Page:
Make sure the Player node is a child of the Main node, and not the background sprite. If the Player node is a child of background sprite, positioning the player will not work as expected.
Adding a player sprite graphic
We need to give it a Texture now in order to see it.
You should now see the player graphic.
Making child nodes not selectable
Nodes are positioned with respect to their parent node. For example, if a child node is positioned to 0 pixels on the x axis, and 0 pixels on the y axis, then that means the child node will be positioned exactly to the position of its parent.
Using the Node2D "keyring" analogy from before, we want to make sure that the keys (i.e. the Sprite in this case) to stay together with the keyring (i.e. Node2D Player node). We can do this by applying a setting to the Player node which locks its children to not be selectable on accident.
You should now see the same button icon appear next to the Player node in the Scene panel.
Modifying position by dragging
Let's move the Player node to the bottom middle of the viewport.
The Player node should be at a position of around 240, 700 now.
Introducing basic interactivity with scripts
Scripts are what make our games work. Scripts dynamically control the nodes in which they are embedded, as well as other nodes in the scene tree. Without scripts, nodes just sit lifeless, like they are now.
Creating a new godot script
The Attach Node Script dialog box appears. Here you can choose in which programming language to write the script, what to name the script, and where to put it. We're just going to go with the defaults.
The script is created, as can be seen with the filename Player.gd in the FileSystem panel. The view has also shifted to the Script view.
You can shift between 2D view and Script view by clicking the tabs at the top middle of the interface.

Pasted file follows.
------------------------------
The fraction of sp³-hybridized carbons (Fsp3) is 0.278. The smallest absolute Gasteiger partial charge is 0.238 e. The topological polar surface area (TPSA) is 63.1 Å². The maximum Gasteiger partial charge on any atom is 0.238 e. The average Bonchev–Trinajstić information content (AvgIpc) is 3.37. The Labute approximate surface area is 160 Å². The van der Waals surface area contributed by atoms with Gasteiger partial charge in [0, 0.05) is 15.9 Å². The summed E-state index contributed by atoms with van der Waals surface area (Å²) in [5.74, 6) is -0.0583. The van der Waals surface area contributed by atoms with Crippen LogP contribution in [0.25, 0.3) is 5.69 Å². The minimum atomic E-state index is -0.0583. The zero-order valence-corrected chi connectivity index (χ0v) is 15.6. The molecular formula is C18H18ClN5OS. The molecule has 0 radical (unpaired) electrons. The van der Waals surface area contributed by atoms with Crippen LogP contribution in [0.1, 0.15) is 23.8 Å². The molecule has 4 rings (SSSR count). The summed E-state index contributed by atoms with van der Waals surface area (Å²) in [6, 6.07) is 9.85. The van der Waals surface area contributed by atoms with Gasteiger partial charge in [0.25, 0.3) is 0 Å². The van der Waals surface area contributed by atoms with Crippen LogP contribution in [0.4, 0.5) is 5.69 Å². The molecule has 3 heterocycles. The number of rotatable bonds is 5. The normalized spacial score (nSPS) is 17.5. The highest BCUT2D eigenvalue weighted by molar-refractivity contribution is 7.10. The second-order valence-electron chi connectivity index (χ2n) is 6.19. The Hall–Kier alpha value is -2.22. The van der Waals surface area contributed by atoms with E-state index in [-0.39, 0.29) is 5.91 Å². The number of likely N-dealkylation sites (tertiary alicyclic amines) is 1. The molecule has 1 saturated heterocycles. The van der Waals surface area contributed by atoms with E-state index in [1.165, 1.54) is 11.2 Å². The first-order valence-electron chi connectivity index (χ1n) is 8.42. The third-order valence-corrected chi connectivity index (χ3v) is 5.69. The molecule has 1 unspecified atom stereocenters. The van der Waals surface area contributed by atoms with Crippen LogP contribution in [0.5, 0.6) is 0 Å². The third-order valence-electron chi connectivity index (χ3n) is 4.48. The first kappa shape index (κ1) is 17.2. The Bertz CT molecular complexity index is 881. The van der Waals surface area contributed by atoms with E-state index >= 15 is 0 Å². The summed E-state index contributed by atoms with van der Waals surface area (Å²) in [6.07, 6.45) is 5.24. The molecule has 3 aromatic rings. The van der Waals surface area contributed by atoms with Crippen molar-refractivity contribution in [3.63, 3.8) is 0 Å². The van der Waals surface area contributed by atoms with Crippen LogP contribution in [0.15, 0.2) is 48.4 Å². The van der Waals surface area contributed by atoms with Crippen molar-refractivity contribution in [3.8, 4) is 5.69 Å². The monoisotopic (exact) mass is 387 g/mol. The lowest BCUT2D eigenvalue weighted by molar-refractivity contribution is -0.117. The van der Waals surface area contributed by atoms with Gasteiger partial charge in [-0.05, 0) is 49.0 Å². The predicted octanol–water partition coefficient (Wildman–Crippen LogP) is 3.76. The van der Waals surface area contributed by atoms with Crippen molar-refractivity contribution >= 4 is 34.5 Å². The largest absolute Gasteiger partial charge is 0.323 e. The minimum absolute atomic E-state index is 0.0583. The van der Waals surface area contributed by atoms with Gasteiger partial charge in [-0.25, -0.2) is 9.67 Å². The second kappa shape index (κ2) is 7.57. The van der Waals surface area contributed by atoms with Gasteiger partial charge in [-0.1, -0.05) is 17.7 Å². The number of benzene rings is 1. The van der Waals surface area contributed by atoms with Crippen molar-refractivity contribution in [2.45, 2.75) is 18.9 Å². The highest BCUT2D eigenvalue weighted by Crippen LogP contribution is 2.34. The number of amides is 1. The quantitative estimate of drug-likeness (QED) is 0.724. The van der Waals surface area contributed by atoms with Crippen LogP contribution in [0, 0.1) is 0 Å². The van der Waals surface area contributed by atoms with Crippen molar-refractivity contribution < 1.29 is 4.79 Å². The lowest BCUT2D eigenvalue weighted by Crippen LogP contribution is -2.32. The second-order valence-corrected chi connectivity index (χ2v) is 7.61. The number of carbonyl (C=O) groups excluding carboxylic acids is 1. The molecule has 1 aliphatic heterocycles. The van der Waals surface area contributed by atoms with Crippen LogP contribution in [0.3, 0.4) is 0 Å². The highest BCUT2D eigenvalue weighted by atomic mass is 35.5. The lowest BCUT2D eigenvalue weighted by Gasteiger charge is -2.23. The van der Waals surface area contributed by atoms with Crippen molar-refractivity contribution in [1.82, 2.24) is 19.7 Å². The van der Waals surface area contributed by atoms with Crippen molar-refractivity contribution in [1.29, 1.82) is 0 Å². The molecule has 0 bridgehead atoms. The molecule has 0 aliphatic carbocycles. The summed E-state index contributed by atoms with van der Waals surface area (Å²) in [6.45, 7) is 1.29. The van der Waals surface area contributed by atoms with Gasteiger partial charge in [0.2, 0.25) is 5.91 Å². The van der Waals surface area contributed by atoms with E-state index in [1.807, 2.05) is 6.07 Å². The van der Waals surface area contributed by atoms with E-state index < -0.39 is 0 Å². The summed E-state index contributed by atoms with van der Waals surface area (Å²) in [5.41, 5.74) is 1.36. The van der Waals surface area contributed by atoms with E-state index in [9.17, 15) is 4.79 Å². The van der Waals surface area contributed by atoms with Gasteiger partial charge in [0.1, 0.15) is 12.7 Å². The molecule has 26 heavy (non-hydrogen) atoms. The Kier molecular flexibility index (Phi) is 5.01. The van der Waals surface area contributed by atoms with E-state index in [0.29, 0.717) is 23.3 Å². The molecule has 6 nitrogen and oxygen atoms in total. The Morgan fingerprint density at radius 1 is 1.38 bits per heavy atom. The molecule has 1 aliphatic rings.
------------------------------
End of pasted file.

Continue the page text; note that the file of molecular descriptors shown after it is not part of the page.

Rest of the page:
Understanding functions and comments
Almost all gdscript code is contained within functions. Functions can be custom defined by the programmer, but several are built into the engine. When a script is created, both the
_ready function and
_process function are pre-written. These are the two most common functions used in scripting.
The code in the
_ready function runs the moment the node begins to exist in the game. The
_process function runs every moement of the game.
Code that is indented underneath the function definition line is considered part of the
Any line of code that is preceded by
# is a
This means that the
_process function, as we can see in the default code given to us, is what is called
# signs are removed.
characters which start each line
_process function now looks something like this:
# Called every frame. 'delta' is the elapsed time since the previous frame. func _process(delta): pass
Basic debugging with the print function
In order to use a
The first built-in function we will be using is the
Let's make sure that the
_process function is working properly.
passline within the
Player.gd print("happens every frame")
You should see "happens every frame" being printed every frame in the Output log at the bottom of the interface.
Setting the player position to the mouse
Properties of nodes can be accessed with the
To refer to the object on which the script is attached, we use the
keyword. For example, to get the node's position, we can type
To get the mouse position we can call the built-in function
passline in the
Player.gd self.position = get_global_mouse_position()
Some functions take no arguments in order to work, as we can see with the